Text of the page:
Dinners of the Past: Beefsteak

In 1939, New Yorker writer Joseph Mitchell described a beefsteak as “a form of gluttony as stylized and regional as the riverbank fish fry, the hot-rock clambake, or the Texas barbeque.” MOFAD, in conjunction with chef Josh Stokes and food entrepreneur Franz Aliquo, are bringing back this historic, stylized New York City institution of gluttony with an evening of all you can eat steak and all you can drink beer. No utensils. No napkins. Just an apron between you and a pile of meat.

While eating and drinking your fill, learn the theories on how this event got started in 19th century New York and why some thought it was “debased” from beefsteak scholar Paul Lukas, and finally answer the question of just how much steak you can eat in one night.











When: Thu., February 1, 2018 at 6:30 pm - 8:30 pm
Where: Museum of Food and Drink
62 Bayard St., Williamsburg, Brooklyn
718-387-2845
Price: $50-$65
Buy tickets/get more info now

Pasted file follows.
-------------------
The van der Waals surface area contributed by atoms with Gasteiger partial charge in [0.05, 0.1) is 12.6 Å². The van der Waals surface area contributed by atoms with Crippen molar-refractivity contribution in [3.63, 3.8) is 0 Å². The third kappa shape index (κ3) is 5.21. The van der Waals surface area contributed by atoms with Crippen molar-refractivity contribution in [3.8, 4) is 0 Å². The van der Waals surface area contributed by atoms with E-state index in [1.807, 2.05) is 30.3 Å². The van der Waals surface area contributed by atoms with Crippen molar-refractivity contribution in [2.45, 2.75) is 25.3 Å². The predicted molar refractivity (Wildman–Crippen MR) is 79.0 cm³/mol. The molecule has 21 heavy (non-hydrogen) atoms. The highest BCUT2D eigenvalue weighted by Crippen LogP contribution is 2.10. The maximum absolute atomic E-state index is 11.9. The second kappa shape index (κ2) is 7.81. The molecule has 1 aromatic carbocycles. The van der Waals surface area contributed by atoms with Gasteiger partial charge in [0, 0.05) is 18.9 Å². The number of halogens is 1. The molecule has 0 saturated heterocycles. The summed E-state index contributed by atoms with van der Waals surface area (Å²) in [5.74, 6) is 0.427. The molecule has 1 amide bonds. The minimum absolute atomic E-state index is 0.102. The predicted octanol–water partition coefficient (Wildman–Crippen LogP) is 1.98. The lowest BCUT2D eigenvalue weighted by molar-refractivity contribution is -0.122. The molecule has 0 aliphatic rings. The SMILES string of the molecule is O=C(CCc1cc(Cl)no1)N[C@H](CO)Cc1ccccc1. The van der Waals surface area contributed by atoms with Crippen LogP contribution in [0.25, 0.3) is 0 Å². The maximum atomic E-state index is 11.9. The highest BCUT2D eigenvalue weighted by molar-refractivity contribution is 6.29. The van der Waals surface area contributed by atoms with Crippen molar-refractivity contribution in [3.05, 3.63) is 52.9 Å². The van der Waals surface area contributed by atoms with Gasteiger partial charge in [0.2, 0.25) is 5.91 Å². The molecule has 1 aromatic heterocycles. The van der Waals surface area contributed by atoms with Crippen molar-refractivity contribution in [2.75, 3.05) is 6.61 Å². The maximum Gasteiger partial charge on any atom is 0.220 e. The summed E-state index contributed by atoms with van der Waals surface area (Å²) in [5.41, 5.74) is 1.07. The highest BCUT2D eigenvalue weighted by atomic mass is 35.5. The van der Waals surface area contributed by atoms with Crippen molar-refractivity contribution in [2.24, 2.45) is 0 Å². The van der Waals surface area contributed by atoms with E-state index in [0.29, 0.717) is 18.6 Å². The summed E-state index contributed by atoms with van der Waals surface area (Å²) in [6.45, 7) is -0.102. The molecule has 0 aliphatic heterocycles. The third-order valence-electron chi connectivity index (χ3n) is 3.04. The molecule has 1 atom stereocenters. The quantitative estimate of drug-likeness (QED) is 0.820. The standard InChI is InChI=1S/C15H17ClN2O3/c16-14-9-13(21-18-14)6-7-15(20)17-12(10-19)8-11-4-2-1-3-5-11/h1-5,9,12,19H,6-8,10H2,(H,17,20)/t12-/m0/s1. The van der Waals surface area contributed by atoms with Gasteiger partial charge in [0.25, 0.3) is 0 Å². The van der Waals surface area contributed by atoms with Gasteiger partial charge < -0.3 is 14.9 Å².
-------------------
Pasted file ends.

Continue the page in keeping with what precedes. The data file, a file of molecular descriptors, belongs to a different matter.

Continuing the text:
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In 1939, New Yorker writer Joseph Mitchell described a beefsteak as “a form of gluttony as stylized and regional as the riverbank fish fry, the hot-rock clambake, or the Texas barbeque.” MOFAD, in conjunction with chef Josh Stokes and food entrepreneur Franz Aliquo, are bringing back this historic, stylized New York City institution of gluttony with an evening of all you can eat steak and all you can drink beer. No utensils. No napkins. Just an apron between you and a pile of meat.

While eating and drinking your fill, learn the theories on how this event got started in 19th century New York and why some thought it was “debased” from beefsteak scholar Paul Lukas, and finally answer the question of just how much steak you can eat in one night.

Buy tickets/get more info now